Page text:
Facing Grief

Originally published in the Sonoma Gazette, September 2016.

My heart goes out to all those affected by recent tragedies, notably the recent car accidents taking lives. It is the ultimate heart break when one of our loved ones dies. How can we be with all this sorrow? In our culture, grieving is challenging, as the tendency is to go unconscious, numb, or stuff it down and move forward.

The invitation to anyone who has suffered a great loss is to allow yourself to truly feel – whether gut-wrenching sadness, anger, shame, or any other feeling. There could even be relief, if it was someone with a complex health situation, for instance. All feelings are valid and they all move when acknowledged. There needs to be space to ‘go there’, to be witnessed in grief, this is a time when community is really needed. Support from a good listener can help sorrow move.

To support someone who is grieving, grieve with them. Love them, hold them, cry with them. Don’t try to change their feelings. Their tears will stop when they’re ready. Just be in their presence, holding them with love no matter what comes out of their mouth. We don’t want to push them past this too quickly into adopting spiritual beliefs. Let your presence be the support, not your words. You are enough as listener. Its not a time to share your own grief-filled past moments, that is too much for a grieving person to process. Let your friend have plenty of space to feel his or her pain. Sharing stories in an effort to help the griever feel better takes them out of their grief – it stops the crying, and the flow of emotions that need to happen.

Grieving means that we are real with the pain. It is not depression – which is the absence of the flow of feelings. In this society grief often gets suppressed, which does not make it go away. It comes out sooner or later, or manifests as illness. Our ability to feel sadness is directly proportional to our ability to truly feel love.

Buried grief can eat at the edges of marriage, and relationships with surviving children, and in time the chunks that are missing get too big. Learn instead how to allow deep mourning. With deep honoring of the loved one who died, this kind of grieving is an unwinding of our attachments, transitioning our relationship, and in time, accepting they are no long with us in physical form. By grieving we slowly release them to move on to their own experiences, and acknowledge they are spiritually connected to our hearts, forever. Letting go is the perhaps the hardest for parents who lose a child. This takes time, and professional or able spiritual support is suggested.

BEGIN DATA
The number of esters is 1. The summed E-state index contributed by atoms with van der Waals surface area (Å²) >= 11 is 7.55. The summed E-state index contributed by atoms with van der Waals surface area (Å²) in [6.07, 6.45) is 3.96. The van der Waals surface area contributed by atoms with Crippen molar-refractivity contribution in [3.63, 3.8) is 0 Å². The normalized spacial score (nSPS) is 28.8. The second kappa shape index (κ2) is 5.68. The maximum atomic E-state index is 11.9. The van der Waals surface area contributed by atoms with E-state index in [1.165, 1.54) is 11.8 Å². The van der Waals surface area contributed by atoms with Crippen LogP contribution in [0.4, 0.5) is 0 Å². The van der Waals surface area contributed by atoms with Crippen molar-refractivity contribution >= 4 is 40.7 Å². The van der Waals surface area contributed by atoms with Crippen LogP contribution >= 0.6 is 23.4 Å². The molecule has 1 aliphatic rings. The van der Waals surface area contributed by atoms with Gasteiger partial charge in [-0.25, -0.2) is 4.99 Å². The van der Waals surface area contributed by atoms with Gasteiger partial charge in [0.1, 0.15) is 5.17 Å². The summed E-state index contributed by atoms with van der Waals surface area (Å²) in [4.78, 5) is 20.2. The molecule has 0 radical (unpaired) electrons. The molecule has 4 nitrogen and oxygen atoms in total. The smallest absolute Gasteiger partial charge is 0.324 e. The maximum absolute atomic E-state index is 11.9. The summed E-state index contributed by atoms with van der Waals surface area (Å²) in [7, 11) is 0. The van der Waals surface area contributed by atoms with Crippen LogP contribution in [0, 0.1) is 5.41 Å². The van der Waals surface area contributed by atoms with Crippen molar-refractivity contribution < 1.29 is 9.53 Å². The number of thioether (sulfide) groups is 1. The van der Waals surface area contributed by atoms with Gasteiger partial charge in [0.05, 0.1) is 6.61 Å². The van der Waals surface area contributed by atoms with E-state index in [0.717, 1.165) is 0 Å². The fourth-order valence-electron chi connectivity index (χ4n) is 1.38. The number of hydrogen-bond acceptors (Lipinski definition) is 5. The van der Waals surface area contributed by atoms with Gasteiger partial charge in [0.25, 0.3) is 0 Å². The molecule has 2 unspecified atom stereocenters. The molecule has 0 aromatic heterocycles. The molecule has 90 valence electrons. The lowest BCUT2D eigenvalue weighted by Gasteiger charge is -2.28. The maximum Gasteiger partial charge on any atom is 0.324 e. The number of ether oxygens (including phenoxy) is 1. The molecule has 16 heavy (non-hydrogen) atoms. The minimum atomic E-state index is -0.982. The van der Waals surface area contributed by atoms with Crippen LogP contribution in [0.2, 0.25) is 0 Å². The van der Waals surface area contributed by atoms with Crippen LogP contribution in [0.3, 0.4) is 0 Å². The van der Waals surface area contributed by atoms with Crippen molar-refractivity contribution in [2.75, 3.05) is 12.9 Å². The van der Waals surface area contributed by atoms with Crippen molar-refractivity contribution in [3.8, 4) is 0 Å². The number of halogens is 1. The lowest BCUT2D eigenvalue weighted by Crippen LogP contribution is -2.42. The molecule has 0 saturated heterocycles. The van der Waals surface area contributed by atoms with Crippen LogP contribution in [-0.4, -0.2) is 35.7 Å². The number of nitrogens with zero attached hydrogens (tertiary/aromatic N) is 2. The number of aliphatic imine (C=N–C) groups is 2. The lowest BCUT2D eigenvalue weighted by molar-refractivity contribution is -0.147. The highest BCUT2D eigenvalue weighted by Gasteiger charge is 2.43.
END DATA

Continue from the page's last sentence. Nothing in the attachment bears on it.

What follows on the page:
There is no shortcut, when a family and community reel from the deaths of two small children in Jenner, or a mother in a car crash, all in one week. Let your heart break wide open. It means you can feel the depth of that loss too, that it touches you. What we can do, as a community, is grieve, and surround the families with love as we are just a little bit stronger than they are right now. Let’s prop them up with kindness and presence. Help them tend their lives. And cry with them.

If it feels scary to let out all this grief, find a professional healer to help. None of us need be alone with our feelings, which can be overwhelming. Healing can come when we are honest with our feelings, and witnessed.  There is no way to move the situation into a pain-free state without tears staining the ground. Healing will come, although the tears may never completely stop flowing. Grief may be one of the hardest times in our lives, and yet the expression of it strengthens our bond with our humanity and all our loved ones. To paraphrase Martin Prechtel, only that which was grieved, was truly loved.


Mardi Storm is the founder of SoulCentric BreathworkTM and SoulCentric PaintingTM . She was trained and certified by Clarity Breathwork, Diamond Light, and Lightbody. She is a graduate of International Academy of Consciousness, and is trained in Intuitive Process Painting, Reiki, Clairvoyance, Shamanic practices, and more. Through many pathways, what has distilled is the love of finding and nourishing the inner compass for creating one’s own unique pathway. She helps others access their deep inner truth, and encourages action into the flow of fulfillment and purpose. She has a lifelong devotion to spirit, and offers healing sessions and spiritual guidance over Skype/Zoom and in person in Sebastopol, CA.

By Mardi Storm

Healer, therapist, artist, supporting others professionally since 2002. Working in community settings and private practice, offering private and group work. My art has been published and is on public display.

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